July’s wildlife highlightsPUBLISHED ON: 1 JULY 2016
This is the latest in a year-long series of monthly blogs, featuring seasonal highlights from the natural world in the New Forest. July is a good month to enjoy the heaths and valley mires. Hot weather brings out the adder, sand lizard, smooth snake and common lizard to bask in the sun, so you are most likely to see these timid reptiles at this time of year, albeit early in the day before they get too hot!
Bell heather (above), cross-leaved heath and dwarf gorse are coming into flower, along with dodder and the rare harebell. Now is a good time to look for orchids: the common-spotted, heath-spotted (below) and lesser butterfly orchids are in flower on the heathlands, while in the valley mires the early marsh orchid is reaching the end of its flowering season and the rare, tiny bog orchid is starting to bloom. Remember of course, to be careful not to trample on them, and take only photos, leaving these fascinating and beautiful flowers for others to enjoy.
There are now lots of newly fledged birds; the sound of territorial songs has been replaced by begging calls from youngsters that are still dependent on their parents, or ‘contact’ calls that help keep feeding flocks together. Heathland butterflies to look for are grayling, silver studded blue, peacock, small heath and small tortoiseshell.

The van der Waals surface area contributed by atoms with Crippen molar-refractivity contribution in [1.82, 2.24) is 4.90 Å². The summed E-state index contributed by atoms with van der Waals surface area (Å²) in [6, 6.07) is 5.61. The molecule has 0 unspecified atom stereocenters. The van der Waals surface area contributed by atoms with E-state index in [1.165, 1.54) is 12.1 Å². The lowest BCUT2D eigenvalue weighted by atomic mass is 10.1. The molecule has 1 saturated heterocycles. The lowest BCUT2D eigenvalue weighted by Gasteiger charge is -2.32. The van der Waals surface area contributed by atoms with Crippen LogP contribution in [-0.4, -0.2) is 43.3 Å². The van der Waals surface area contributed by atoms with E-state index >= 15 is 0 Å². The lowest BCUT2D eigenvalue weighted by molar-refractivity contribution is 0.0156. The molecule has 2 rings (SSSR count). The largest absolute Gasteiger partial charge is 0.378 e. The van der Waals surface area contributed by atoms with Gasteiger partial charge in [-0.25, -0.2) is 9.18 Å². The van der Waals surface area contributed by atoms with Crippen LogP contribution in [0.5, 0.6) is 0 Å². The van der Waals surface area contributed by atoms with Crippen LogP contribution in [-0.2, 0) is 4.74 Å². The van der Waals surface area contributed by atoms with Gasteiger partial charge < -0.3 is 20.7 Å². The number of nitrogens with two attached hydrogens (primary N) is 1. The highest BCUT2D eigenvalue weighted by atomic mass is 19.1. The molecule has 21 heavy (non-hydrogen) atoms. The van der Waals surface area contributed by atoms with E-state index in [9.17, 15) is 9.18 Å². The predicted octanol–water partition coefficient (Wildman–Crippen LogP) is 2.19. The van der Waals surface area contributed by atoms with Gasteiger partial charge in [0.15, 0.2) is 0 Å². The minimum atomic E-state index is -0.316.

If you prefer the cooler woodland areas, you will notice that stag beetles, dung beetles, hornets and southern wood ants are all very active.
As summer peaks, the adult cuckoo is the first of the summer migrants to leave the Forest; indeed some left as early as June. Their offspring, raised by pipits, dunnocks and warblers, will find their own way to Africa later in the season.
The roe deer rut takes place in late July and August, but is much quieter than the other deers’ ruts.
From dusk till dawn, bats are on the wing hunting for insects. The youngsters, known as pups, are sometimes found on the ground as they learn to fly. This is the best time of year to see glow worms, which are actually a species of beetle. Only the wingless female glows strongly; this is in order to attract the flying males.